At 1988’s Kennedy Center Honors, Cicely Tyson honored the man who brought Black expression and experiences to the world of modern dance. He would die the next year of AIDS after having kept his sexual orientation from the public due to the influence of his mother and their church, a decision which may also explain his lonely remove and all encompassing work ethic. This highly influential dancer, choreographer and American Dance Theater founder was Alvin “Ailey.”
Laura's Review: B
That ‘remove’ is mentioned by several of Ailey’s former dancers and collaborators who describe his troupe as a family and express their love for him while also stating that he kept himself apart, an unknowableness which suffuses director Jamila Wilmot’s (“Town Hall”) work here. Ailey is structured around a new dance being prepared to celebrate his company’s 60th anniversary, one in which we see choreographer Rennie Harris observing repetitive moves by dancers as he builds the ‘language’ for the new piece. Wilmot then begins to flash back, building Ailey’s professional story.
He grew up watching his mother, a field worker, ‘going from place to place, looking for a place to be.’ Wilmot uses b&w film clips and archival footage to accompany Ailey’s recorded words that approximate the types of scenes he had witnessed as a child. He moved to NYC in 1954 and began to study and work under such notables as Martha Graham, but he figured out very early that he had his own ideas and seeing Black dancer Katherine Dunham perform provided inspiration.
There is some footage of Ailey’s own dancing with Carmen de Lavallade and he was already taking the dance world by storm in the early sixties with his company’s ‘Revelations,’ a spiritual in dance form. Dancer Judith Jamison, who would take over as artistic director after Ailey’s death, describes touring in those days, with everything – dancers, props, staging, tools – all on one bus. Stage manager Bill Hammond, who is white, talks about the restrictions of traveling with a mixed race company. Their reception on an under publicized European tour built by word of mouth, from a sparse attendance of twenty-five to sold out audiences stomping their approval.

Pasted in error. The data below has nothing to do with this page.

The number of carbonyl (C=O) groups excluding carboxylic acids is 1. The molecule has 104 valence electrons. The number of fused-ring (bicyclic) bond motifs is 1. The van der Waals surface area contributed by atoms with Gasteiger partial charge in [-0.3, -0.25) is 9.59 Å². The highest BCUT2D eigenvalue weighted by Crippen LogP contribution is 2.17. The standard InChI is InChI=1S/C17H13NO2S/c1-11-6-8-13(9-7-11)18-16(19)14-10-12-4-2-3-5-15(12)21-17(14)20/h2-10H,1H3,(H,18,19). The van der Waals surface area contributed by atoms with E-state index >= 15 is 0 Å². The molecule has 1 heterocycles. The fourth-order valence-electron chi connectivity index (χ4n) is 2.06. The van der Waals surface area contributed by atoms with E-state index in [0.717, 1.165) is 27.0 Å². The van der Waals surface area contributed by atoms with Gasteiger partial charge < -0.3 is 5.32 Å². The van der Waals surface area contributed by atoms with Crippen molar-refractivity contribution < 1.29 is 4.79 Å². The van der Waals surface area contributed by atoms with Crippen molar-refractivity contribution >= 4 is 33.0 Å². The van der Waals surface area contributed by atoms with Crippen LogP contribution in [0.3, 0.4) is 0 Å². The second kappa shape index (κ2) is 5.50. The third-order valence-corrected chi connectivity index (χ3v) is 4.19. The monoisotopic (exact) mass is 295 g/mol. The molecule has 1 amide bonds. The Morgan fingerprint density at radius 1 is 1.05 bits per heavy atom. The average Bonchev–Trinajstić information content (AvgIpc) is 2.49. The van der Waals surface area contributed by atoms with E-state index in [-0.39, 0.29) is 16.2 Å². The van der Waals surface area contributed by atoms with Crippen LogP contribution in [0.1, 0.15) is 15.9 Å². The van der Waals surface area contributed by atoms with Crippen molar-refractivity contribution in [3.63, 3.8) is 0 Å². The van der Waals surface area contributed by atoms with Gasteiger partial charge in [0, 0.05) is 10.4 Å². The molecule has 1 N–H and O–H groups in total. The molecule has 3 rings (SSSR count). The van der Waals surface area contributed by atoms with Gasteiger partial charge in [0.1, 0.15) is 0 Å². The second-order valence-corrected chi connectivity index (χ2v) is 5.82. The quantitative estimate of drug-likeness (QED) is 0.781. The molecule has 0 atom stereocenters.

Even though we get little on Ailey’s personal life, Wilmot has found enough to reflect it in his work, the Alvin Ailey American Dance Theater responding to such events as the murder of Black Panther Fred Hampton. We see those childhood memories in his dancers’ movements. In one astounding tableau, dancers appear to be hanging. Ailey’s love for his mother, who he described as a great beauty ‘like Lena Horne,’ sustained him all his life, but the impression we get is of a sad one, a breakdown landing him in a mental institution in 1980, any romantic love hidden outside the dance floor.
Robin's Review: B+
Alvin Ailey is right up there with the great modern choreographers like Martha Graham and Bob Fosse. He pioneered and introduced Black American dance to the country and the world and established a national culture as “Ailey.”
It is funny, just a couple of weeks ago, I was thinking about dance, choreography and the greats of the dance arts mentioned above. This segued quite well for me as I sat down to watch director Jamila Wignot’s heartfelt and detailed look into the artist’s long life and career.
The work is divided into two halves with one about Ailey’s colorful and successful career as dancer and choreographer, his ups and downs and his struggles with his sexual identity and his losing battle with AIDS. We are shown his early appearances on stage and the dances he designed, beginning with “Blues Suite (1958)” and, then, his most famous and performed work, “Revelations (1960).” Ample time is also spent showing performances of his many other dance works and on interviews, then and now, of those “closest” to the man. (He was, we learn, a solitary man devoted to his mother and only came out of his reclusive “shell” when older.)
The other half of “Ailey” covers a choreographed piece created in honor of Alvin Ailey and the 60th anniversary of his American Dance Theater, “Lazarus (2018)” by Rennie Harris, and shows the nuts and bolts and hard work that goes into the creative process. We get, as I hoped, lots of fine dancing and frequent displays of grace and beauty inspired by Ailey. In one brief number, the dancers take on a pose that, shockingly, replicates lynching. It was a stunning moment for me.
I do compare “Ailey” to the expertly done bio-dance film about the incredible choreographer Pina Bausch and director Wim Wender’s examination of her life and dances, shot in dynamic 3D, with “Pina (2011).” That work stands in a league of its own. But, that said, Jamila Wignot’s fine work is not shabby, either.
After watching “Ailey” my interest to know more shows that Wignot, while constrained by the brief one hour, 22 minute run time, touches on all aspects of his creative mind and life. There is more to the man than covered in this fine docu-bio but that is good in that it makes you, like me, want to know more.
Neon opened "Ailey" in limited release on 7/23/21, opening wide on 8/6/21.